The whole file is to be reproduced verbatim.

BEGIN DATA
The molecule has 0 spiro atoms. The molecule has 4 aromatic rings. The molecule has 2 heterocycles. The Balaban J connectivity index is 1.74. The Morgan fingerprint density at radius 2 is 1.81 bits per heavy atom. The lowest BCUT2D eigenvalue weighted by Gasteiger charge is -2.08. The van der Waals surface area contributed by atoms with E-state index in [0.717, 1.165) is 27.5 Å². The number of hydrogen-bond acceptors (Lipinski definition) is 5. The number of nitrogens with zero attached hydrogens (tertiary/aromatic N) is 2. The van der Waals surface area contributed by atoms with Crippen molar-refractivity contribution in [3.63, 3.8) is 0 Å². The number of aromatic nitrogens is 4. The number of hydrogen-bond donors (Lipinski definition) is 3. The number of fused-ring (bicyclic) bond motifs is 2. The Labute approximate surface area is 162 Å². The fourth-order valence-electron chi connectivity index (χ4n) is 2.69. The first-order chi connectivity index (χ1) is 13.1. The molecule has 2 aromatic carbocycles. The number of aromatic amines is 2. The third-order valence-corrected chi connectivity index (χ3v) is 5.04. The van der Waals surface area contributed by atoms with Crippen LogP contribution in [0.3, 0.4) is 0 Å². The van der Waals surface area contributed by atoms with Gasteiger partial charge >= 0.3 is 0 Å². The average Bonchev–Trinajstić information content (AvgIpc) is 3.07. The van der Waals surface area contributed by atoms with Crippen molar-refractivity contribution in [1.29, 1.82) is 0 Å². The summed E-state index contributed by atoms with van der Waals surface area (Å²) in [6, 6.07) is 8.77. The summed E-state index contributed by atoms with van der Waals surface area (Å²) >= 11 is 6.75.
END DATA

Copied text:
The molecule has 0 spiro atoms. The molecule has 4 aromatic rings. The molecule has 2 heterocycles. The Balaban J connectivity index is 1.74. The Morgan fingerprint density at radius 2 is 1.81 bits per heavy atom. The lowest BCUT2D eigenvalue weighted by Gasteiger charge is -2.08. The van der Waals surface area contributed by atoms with E-state index in [0.717, 1.165) is 27.5 Å². The number of hydrogen-bond acceptors (Lipinski definition) is 5. The number of nitrogens with zero attached hydrogens (tertiary/aromatic N) is 2. The van der Waals surface area contributed by atoms with Crippen molar-refractivity contribution in [3.63, 3.8) is 0 Å². The number of aromatic nitrogens is 4. The number of hydrogen-bond donors (Lipinski definition) is 3. The number of fused-ring (bicyclic) bond motifs is 2. The Labute approximate surface area is 162 Å². The fourth-order valence-electron chi connectivity index (χ4n) is 2.69. The first-order chi connectivity index (χ1) is 13.1. The molecule has 2 aromatic carbocycles. The number of aromatic amines is 2. The third-order valence-corrected chi connectivity index (χ3v) is 5.04. The van der Waals surface area contributed by atoms with Crippen LogP contribution in [0.3, 0.4) is 0 Å². The van der Waals surface area contributed by atoms with Gasteiger partial charge >= 0.3 is 0 Å². The average Bonchev–Trinajstić information content (AvgIpc) is 3.07. The van der Waals surface area contributed by atoms with Crippen molar-refractivity contribution in [1.29, 1.82) is 0 Å². The summed E-state index contributed by atoms with van der Waals surface area (Å²) in [6, 6.07) is 8.77. The summed E-state index contributed by atoms with van der Waals surface area (Å²) >= 11 is 6.75.